After he accidentally kills his father, Mike, during a sting, Joe tries to carry out Mike's dying wish by recovering valuables that Mike's twin brother Lou stole from him years earlier. But... See full summary »
When Andrew Sterling, a successful black urbanite writer buys a vacation home on a resort in New England the police mistake him for a burglar. After surrounding his home with armed men, ... See full summary »
E. Max Frye
Samuel L. Jackson,
On her deathbed, a mother makes her son promise never to get married, which scars him with psychological blocks to a commitment with his girlfriend. They finally decide to tie the knot in ... See full summary »
Sarah Jessica Parker
When three blue collar acquaintances come across millions of dollars in lost cash they make a plan to keep their find from the authorities but find complications and mistrust weaving its way into their plan.
Billy Bob Thornton,
When a promised job for Texan Michael fails to materialise in Wyoming, Mike is mistaken by Wayne to be the hitman he hired to kill his unfaithful wife, Suzanne. Mike takes full advantage of the situation, collects the money and runs. During his getaway, things go wrong, and soon get worse when he runs into the real hitman, Lyle. Written by
Significant portions of this "Wyoming" film was shot on location in Montana, writer/director John Dahl and his brother, writer/producer Rick Dahl's home state, as well as Arizona. See more »
When Michael is driving to the gas station on the highway, the Cadillac's gearshift lever is in "Park". See more »
[Hitman Lyle from Dallas finds Michael laying down in the middle of the road]
What the fuck are you doing?
My car broke down.
Where? I don't see a car.
It's just over that ridge.
'Just over that ridge', huh? Well you're one lucky son of a bitch, aren't you? If I hadn't had my brakes just done, I'd be picking your brains out of my radiator. Fuck.
Look, I hate to ask you this, but do you think you could give me a ride?
I don't know. You're not dangerous, are you?
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Vaguely reminiscent of great 1940's westerns, like "The Treasure Of The Sierra Madre" (1948), "Red Rock West" is a story about conscience, greed, and betrayal. Michael (Nicolas Cage) is a down and out, but honest, young man from Texas who goes west in search of work and money. He finds both, but not in the way he had expected.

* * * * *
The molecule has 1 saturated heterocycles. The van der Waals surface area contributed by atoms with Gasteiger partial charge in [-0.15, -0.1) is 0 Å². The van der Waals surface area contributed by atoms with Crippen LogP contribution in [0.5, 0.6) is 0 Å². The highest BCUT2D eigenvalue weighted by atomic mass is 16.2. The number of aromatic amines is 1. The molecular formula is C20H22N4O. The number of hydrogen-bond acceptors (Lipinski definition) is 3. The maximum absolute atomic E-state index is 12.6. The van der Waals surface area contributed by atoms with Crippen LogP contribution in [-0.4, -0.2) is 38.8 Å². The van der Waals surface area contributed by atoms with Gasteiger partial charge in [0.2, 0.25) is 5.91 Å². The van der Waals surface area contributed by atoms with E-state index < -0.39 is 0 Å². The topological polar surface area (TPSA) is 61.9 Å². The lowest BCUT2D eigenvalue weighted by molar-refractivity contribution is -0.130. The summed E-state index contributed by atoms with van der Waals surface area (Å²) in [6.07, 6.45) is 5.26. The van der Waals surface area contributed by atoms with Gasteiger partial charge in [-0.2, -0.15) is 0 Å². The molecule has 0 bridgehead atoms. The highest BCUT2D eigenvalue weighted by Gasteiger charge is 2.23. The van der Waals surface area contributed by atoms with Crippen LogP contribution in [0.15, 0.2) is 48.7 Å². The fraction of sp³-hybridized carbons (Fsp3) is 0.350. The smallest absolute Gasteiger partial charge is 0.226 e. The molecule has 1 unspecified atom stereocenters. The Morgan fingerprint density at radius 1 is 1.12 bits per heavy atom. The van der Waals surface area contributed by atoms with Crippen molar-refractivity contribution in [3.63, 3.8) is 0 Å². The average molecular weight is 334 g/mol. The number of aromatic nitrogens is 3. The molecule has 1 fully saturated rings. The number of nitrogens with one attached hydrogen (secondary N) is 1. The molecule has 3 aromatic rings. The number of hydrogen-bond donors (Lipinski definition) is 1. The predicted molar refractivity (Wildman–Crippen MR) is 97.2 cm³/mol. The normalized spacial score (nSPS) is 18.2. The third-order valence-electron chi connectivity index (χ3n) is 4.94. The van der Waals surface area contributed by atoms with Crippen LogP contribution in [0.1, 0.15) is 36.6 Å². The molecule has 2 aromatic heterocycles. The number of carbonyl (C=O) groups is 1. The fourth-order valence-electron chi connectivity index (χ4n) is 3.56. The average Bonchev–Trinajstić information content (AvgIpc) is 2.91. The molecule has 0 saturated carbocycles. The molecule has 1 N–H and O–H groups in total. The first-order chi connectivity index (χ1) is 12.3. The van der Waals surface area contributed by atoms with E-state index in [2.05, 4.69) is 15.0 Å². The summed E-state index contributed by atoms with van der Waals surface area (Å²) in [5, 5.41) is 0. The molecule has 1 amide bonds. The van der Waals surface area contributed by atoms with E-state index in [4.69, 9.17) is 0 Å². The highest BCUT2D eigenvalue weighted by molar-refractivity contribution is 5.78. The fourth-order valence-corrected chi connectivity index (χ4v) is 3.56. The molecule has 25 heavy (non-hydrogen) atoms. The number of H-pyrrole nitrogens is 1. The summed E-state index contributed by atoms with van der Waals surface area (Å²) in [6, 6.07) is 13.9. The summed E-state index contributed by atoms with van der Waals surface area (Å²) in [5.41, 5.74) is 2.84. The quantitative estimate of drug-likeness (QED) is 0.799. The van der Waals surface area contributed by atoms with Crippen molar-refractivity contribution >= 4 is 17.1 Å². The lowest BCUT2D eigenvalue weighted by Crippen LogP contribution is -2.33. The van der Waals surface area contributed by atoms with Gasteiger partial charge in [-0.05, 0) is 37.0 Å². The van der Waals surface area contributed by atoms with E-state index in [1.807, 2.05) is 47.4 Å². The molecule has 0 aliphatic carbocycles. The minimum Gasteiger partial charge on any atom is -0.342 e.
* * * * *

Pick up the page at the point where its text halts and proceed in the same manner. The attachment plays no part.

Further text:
The film's screenplay contains plenty of surprises and plot twists. Excellent cinematography, adroit film editing, and moody western music add tension and suspense. The expansiveness of the big sky country provides a wonderful setting. And the acting ranges from good to excellent, with great performances from Dennis Hopper and J.T. Walsh. Dwight Yoakam's specially recorded country/western song provides the film with a strong finale.
Correctly labeled as neo-noir, "Red Rock West" strikes me as being something else, as well. The plot is full of amazing coincidences and improbable timing, so much so that others may regard the screenplay as flawed. Ordinarily, I would agree. In this case, however, when combined with the moody atmosphere, and the fact that the small town of Red Rock seems almost empty of normal daily life, the coincidences and unlikely timing suggest a story that, beyond "noirish", is ... surreal. It's almost as if fate deliberately intervenes with improbable events so as to force Michael to come to grips with himself. From this point of view, the coincidences are not script flaws at all. They are necessary plot points in a nightmarish story of a young man who must confront his own demons ... disguised as other characters.
All we need here is Rod Serling, in a postscript, explaining, in his always clearly enunciated voice, that ... a young man, searching for himself, stops in a small, almost deserted town a thousand miles from nowhere. It's his final layover in a journey to ... the twilight zone.
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